Decision Making Basics…
If your teenager has an insatiable appetite for summer fun, feed your soul for the challenges their decisions may present. Discuss your expectations and understand theirs for what the summer is going to look like. We are in unprecedented times just coming out of a pandemic. Many kids (and adults) feel the need to get out and socialize or just enjoy the sunshine and fresh air. These are all healthy things when balanced with the responsibilities of becoming a successful young adult and good decision-making skills.
A few years ago, I engaged in a conversation with a group of moms that I highly respect. One said, let them be kids. They will never get this time back. Another had their kids working full time, so they were too tired to participate in beach parties, “darties” (aka day parties) and “getties” (aka small get togethers). I feel so hip knowing this lingo… LOL! Others tried to help their kids find a balance between enjoying their summer time and being responsible young adults.
I bring the two extremes up because both suffered severe backlash from their teens. As I talked the parents through these issues, the biggest issue became apparent. The parents were still in hyper control mode making every decision for their kids not WITH their kids. Telling their teens what their schedule looked like rather than asking. I'm not suggesting you let your teens run rogue by any means. Ultimately, your teens schedule is managed by you, the parent or guardian. They live under your roof, probably still on your pay roll, and rely on you for guidance and basic living skills. However, at some point you need to make that transition from parent to coach. This transition brings them into the decision-making process and allows them to exercise some autonomy over their lives.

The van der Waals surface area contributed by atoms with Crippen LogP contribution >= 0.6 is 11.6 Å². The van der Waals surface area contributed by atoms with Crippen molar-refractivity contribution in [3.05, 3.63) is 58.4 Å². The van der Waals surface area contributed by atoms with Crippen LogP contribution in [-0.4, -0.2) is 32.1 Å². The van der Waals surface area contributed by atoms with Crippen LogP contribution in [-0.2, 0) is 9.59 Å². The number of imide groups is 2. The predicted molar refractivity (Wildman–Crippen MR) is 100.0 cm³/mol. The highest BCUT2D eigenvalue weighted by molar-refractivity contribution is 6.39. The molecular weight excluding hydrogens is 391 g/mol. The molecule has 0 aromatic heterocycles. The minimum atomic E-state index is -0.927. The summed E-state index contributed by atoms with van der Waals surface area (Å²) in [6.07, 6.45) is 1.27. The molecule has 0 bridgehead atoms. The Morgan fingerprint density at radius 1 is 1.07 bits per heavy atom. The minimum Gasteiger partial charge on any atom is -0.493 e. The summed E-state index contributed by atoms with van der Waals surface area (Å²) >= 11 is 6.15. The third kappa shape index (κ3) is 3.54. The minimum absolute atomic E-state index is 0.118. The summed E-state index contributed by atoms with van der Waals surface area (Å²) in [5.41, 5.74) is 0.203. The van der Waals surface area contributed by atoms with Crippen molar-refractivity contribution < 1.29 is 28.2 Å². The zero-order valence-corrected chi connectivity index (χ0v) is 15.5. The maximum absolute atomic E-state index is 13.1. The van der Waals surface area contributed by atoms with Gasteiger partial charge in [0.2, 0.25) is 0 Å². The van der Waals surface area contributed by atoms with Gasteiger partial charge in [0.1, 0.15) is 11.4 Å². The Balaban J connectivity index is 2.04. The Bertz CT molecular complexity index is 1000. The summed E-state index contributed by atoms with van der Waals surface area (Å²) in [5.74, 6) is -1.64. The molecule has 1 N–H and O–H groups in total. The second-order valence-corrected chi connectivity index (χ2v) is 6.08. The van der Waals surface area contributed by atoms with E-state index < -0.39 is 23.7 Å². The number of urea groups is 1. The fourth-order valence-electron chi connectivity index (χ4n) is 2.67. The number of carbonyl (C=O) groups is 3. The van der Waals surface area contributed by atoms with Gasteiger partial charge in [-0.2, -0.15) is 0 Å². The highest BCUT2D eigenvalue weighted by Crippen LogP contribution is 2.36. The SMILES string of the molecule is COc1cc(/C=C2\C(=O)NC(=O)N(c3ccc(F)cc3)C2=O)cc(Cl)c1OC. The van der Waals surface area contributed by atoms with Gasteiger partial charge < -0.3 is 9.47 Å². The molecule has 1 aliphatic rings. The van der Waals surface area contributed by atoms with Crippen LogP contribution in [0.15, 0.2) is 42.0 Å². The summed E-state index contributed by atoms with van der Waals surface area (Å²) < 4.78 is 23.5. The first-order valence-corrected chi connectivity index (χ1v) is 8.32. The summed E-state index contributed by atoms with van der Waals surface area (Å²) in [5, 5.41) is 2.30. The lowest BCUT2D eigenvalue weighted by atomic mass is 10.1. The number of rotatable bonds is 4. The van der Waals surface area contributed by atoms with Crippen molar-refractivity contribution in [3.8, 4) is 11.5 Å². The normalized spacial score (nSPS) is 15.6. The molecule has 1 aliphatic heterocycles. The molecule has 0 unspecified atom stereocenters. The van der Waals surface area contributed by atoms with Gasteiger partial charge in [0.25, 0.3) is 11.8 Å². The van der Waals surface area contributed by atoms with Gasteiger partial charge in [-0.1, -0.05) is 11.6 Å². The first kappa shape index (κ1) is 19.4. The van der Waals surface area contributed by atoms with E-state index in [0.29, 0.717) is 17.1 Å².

It is during this important time that we learn how well we have done as parents. Trust me, they WILL make some bad decisions. Talk them through them. Maybe they were dangerous decision like drinking and driving, exploring drugs, or sex! They are exposed to so many things these days. These heavy hitters deserve consequences, but more importantly they deserve open communication and discussion. My rule was always that I needed to find out from them first when they screwed up. They knew a consequence was still coming but it lessened the blow of finding out from a school administrator, the local gossip queens or one of their siblings that was worried about them.
Letting your kids help you set their boundaries for the summer (or anytime) allows them to demonstrate some authority over their decision making. The conversation may go like this, “If you are going to the beach where there will be drinking, you have to promise me you will not drink and drive.” You must set these boundaries with them. Don’t assume your kid will never make mistakes. Better yet, don’t lend a blind eye to what’s really happening. Have open and honest conversations with them. Make them own their decisions!
At some point, we must let our kids make some tough decisions. We must let them learn from their mistakes and offer the appropriate consequences to help them grow. The most important aspect of letting teens make decisions is open communication and reflection on both of your parts. Tip… don’t tell your teen your starting reflective practices with them… it’s sure to earn you a massive eye roll. Instead, model this practice by saying things like… “I was thinking about what happen last night or last week. I didn’t handle it appropriately and I wanted to get your thoughts”.
In the next few weeks, I will share more about consequences and levels of responsibilities. Stay tuned in to Ask-A-Mom.com to peruse all our blogs, vlogs, anecdotes and more.